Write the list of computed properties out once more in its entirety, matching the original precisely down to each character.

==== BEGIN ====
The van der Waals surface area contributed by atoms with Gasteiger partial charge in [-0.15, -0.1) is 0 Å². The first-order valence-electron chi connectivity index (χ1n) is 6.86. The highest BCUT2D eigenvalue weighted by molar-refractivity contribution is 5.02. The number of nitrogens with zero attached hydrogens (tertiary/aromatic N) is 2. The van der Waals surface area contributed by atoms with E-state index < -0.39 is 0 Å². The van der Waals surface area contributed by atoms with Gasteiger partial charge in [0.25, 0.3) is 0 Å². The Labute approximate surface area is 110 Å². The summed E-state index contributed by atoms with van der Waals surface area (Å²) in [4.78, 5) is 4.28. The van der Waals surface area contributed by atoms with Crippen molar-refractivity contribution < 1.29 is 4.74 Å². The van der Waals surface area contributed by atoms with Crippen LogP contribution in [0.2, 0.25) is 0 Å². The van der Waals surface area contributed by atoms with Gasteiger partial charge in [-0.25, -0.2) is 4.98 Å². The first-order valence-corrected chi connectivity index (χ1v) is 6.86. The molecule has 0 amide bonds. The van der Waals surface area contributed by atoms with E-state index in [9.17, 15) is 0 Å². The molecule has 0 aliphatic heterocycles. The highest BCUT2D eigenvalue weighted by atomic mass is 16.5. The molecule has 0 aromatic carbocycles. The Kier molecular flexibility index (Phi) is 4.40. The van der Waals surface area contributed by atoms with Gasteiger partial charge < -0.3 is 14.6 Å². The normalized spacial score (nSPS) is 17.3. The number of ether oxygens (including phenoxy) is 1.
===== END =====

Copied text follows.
The van der Waals surface area contributed by atoms with Gasteiger partial charge in [-0.15, -0.1) is 0 Å². The first-order valence-electron chi connectivity index (χ1n) is 6.86. The highest BCUT2D eigenvalue weighted by molar-refractivity contribution is 5.02. The number of nitrogens with zero attached hydrogens (tertiary/aromatic N) is 2. The van der Waals surface area contributed by atoms with E-state index < -0.39 is 0 Å². The van der Waals surface area contributed by atoms with Gasteiger partial charge in [0.25, 0.3) is 0 Å². The Labute approximate surface area is 110 Å². The summed E-state index contributed by atoms with van der Waals surface area (Å²) in [4.78, 5) is 4.28. The van der Waals surface area contributed by atoms with Crippen molar-refractivity contribution < 1.29 is 4.74 Å². The van der Waals surface area contributed by atoms with Crippen LogP contribution in [0.2, 0.25) is 0 Å². The van der Waals surface area contributed by atoms with Gasteiger partial charge in [-0.25, -0.2) is 4.98 Å². The first-order valence-corrected chi connectivity index (χ1v) is 6.86. The molecule has 0 amide bonds. The van der Waals surface area contributed by atoms with E-state index in [9.17, 15) is 0 Å². The molecule has 0 aliphatic heterocycles. The highest BCUT2D eigenvalue weighted by atomic mass is 16.5. The molecule has 0 aromatic carbocycles. The Kier molecular flexibility index (Phi) is 4.40. The van der Waals surface area contributed by atoms with Gasteiger partial charge < -0.3 is 14.6 Å². The normalized spacial score (nSPS) is 17.3. The number of ether oxygens (including phenoxy) is 1.